NH Legislature moves to require counsel prior to fees/fines incarceration
While a state may have many statutes, court decisions, or court rules governing appointment of counsel for a particular subject area, a "Key Development" is a statute/decision/rule that prevails over the others (example: a state high court decision finding a categorical right to counsel in guardianships cases takes precedence over a statute saying appointment in guardianship cases is discretionary).
06/02/2017, Legislation, Incarceration for Fees/Fines (incomplete)
N.H. Stat. § 604-A:2-f(II), added in 2017 as the result of SB 200, addresses hearings regarding a defendant’s failure to pay court-ordered fines/fees or perform community service. It specifies that “Prior to conducting an ability to pay or ability to perform final hearing, the court shall: ... (c) Inform the defendant that he or she is entitled to counsel for the final hearing in which incarceration is a possible outcome and, if the defendant cannot afford one, the court will appoint one.” Moreover, N.H. Super. Ct. R. Rule 29(e)(4) specifies that “Conduct which the court finds is a willful failure to pay an assessment or to perform community service as ordered may be punishable as civil contempt of court subject to the provisions of RSA 618:9.” Thus, the combination of the statute and rule provide a right to counsel for civil contempt proceedings relating to failure to pay fines/fees.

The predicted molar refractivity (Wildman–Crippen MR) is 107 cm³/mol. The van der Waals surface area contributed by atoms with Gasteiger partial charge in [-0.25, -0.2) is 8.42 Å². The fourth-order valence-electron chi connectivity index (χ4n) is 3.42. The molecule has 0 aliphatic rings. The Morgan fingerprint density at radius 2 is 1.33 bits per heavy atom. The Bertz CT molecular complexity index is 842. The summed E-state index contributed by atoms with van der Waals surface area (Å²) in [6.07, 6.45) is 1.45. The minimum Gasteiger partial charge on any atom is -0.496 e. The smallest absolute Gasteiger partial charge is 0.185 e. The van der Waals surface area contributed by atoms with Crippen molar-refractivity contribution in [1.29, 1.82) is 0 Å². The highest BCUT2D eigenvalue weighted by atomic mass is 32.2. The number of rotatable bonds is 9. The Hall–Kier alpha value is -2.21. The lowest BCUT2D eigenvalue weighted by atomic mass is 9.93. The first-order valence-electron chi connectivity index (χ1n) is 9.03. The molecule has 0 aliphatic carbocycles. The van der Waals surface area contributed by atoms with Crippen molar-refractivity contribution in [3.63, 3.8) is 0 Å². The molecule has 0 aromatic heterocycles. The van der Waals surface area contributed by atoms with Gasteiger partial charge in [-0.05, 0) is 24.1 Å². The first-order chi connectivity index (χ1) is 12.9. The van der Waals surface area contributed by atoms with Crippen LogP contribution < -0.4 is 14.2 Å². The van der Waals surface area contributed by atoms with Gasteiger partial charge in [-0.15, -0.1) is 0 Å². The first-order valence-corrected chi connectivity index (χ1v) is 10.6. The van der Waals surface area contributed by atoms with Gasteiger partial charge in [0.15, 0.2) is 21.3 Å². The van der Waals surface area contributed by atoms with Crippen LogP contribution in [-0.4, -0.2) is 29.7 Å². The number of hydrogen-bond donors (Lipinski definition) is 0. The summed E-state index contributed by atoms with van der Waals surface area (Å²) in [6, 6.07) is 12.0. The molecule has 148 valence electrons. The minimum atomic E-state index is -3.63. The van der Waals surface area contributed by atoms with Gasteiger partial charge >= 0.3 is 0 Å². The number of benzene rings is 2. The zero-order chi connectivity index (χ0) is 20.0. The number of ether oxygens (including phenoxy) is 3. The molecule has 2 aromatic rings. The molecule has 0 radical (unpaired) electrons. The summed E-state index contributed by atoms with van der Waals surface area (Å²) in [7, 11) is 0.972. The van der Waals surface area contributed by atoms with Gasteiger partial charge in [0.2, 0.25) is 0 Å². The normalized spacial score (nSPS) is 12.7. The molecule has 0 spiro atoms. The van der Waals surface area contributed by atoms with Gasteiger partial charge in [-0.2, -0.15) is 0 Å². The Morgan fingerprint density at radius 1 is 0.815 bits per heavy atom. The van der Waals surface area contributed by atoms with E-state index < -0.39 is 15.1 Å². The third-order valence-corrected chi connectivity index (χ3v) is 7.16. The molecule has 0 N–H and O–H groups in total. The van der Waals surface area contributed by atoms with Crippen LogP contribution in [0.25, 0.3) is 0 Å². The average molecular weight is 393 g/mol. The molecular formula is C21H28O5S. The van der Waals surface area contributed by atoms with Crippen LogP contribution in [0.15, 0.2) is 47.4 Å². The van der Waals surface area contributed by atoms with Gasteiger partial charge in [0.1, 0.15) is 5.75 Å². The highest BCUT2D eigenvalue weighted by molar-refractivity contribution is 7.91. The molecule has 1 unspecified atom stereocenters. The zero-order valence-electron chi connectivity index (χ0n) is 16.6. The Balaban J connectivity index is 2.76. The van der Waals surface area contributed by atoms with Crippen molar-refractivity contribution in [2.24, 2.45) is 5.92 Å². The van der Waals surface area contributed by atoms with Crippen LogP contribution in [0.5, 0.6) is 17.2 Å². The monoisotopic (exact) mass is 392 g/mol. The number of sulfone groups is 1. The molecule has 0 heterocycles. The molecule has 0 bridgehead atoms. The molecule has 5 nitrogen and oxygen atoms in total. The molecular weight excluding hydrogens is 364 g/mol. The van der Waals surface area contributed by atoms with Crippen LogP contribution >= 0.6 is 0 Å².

This bill derived from a petition to the New Hampshire Supreme Court to create rules providing this right to counsel, but after the Court declined to do so (despite the recommendation of its own study committee), the bill followed.
If "yes", the established right to counsel or discretionary appointment of counsel is limited in some way, including any of: the only authority is a lower/intermediate court decision or a city council, not a high court or state legislature; there has been a subsequent case that has cast doubt; a statute is ambiguous; or the right or discretionary appointment is not for all types of individuals or proceedings within that category.
Appointment of Counsel: categorical Qualified: no
|The NCCRC gave input and support to the court rule petition that preceded this bill.|